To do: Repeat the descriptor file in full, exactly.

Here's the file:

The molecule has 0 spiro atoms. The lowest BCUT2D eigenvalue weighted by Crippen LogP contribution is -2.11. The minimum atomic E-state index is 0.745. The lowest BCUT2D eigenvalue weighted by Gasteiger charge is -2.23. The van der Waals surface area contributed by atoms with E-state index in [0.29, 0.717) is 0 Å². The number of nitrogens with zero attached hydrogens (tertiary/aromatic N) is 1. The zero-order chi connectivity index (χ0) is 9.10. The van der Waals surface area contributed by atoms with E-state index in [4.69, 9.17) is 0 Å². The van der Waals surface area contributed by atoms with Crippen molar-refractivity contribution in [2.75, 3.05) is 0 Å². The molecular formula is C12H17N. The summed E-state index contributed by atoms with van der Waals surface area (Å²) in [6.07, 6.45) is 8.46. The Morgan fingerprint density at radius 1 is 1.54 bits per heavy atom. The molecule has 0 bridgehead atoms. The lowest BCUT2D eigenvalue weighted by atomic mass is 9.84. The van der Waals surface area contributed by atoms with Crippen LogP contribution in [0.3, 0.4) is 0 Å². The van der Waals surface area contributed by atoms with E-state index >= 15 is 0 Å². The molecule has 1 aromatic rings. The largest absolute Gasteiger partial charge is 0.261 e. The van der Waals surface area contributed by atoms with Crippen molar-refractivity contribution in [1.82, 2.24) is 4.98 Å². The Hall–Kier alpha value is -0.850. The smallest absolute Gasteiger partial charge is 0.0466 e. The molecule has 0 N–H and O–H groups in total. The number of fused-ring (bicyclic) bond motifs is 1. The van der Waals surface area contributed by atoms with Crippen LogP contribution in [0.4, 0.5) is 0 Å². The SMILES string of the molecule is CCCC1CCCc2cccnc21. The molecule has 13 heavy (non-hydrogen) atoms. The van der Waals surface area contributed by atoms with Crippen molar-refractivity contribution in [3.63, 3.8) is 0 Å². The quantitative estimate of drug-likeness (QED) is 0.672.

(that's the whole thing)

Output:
The molecule has 0 spiro atoms. The lowest BCUT2D eigenvalue weighted by Crippen LogP contribution is -2.11. The minimum atomic E-state index is 0.745. The lowest BCUT2D eigenvalue weighted by Gasteiger charge is -2.23. The van der Waals surface area contributed by atoms with E-state index in [0.29, 0.717) is 0 Å². The number of nitrogens with zero attached hydrogens (tertiary/aromatic N) is 1. The zero-order chi connectivity index (χ0) is 9.10. The van der Waals surface area contributed by atoms with E-state index in [4.69, 9.17) is 0 Å². The van der Waals surface area contributed by atoms with Crippen molar-refractivity contribution in [2.75, 3.05) is 0 Å². The molecular formula is C12H17N. The summed E-state index contributed by atoms with van der Waals surface area (Å²) in [6.07, 6.45) is 8.46. The Morgan fingerprint density at radius 1 is 1.54 bits per heavy atom. The molecule has 0 bridgehead atoms. The lowest BCUT2D eigenvalue weighted by atomic mass is 9.84. The van der Waals surface area contributed by atoms with Crippen LogP contribution in [0.3, 0.4) is 0 Å². The van der Waals surface area contributed by atoms with E-state index >= 15 is 0 Å². The molecule has 1 aromatic rings. The largest absolute Gasteiger partial charge is 0.261 e. The van der Waals surface area contributed by atoms with Crippen molar-refractivity contribution in [1.82, 2.24) is 4.98 Å². The Hall–Kier alpha value is -0.850. The smallest absolute Gasteiger partial charge is 0.0466 e. The molecule has 0 N–H and O–H groups in total. The number of fused-ring (bicyclic) bond motifs is 1. The van der Waals surface area contributed by atoms with Crippen LogP contribution in [0.4, 0.5) is 0 Å². The SMILES string of the molecule is CCCC1CCCc2cccnc21. The molecule has 13 heavy (non-hydrogen) atoms. The van der Waals surface area contributed by atoms with Crippen molar-refractivity contribution in [3.63, 3.8) is 0 Å². The quantitative estimate of drug-likeness (QED) is 0.672.